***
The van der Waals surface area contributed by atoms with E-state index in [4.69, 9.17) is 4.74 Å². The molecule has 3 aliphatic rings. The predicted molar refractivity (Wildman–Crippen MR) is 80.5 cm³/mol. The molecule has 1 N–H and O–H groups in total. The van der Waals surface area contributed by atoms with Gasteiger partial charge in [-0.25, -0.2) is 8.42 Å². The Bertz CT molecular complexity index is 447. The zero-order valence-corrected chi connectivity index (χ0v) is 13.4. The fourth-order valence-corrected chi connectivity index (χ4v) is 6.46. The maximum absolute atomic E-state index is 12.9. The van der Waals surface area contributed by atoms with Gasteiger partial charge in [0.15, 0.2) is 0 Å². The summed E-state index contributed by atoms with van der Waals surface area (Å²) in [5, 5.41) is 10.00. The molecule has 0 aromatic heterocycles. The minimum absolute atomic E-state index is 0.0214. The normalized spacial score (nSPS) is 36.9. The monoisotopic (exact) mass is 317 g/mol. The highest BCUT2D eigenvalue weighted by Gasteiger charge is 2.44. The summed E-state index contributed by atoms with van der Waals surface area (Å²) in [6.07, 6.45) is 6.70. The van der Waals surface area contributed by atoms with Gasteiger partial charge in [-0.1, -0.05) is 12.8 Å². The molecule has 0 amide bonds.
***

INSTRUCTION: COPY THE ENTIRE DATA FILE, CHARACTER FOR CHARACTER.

The van der Waals surface area contributed by atoms with E-state index in [4.69, 9.17) is 4.74 Å². The molecule has 3 aliphatic rings. The predicted molar refractivity (Wildman–Crippen MR) is 80.5 cm³/mol. The molecule has 1 N–H and O–H groups in total. The van der Waals surface area contributed by atoms with Gasteiger partial charge in [-0.25, -0.2) is 8.42 Å². The Bertz CT molecular complexity index is 447. The zero-order valence-corrected chi connectivity index (χ0v) is 13.4. The fourth-order valence-corrected chi connectivity index (χ4v) is 6.46. The maximum absolute atomic E-state index is 12.9. The van der Waals surface area contributed by atoms with Gasteiger partial charge in [0.15, 0.2) is 0 Å². The summed E-state index contributed by atoms with van der Waals surface area (Å²) in [5, 5.41) is 10.00. The molecule has 0 aromatic heterocycles. The minimum absolute atomic E-state index is 0.0214. The normalized spacial score (nSPS) is 36.9. The monoisotopic (exact) mass is 317 g/mol. The highest BCUT2D eigenvalue weighted by Gasteiger charge is 2.44. The summed E-state index contributed by atoms with van der Waals surface area (Å²) in [6.07, 6.45) is 6.70. The van der Waals surface area contributed by atoms with Gasteiger partial charge in [-0.1, -0.05) is 12.8 Å². The molecule has 0 amide bonds.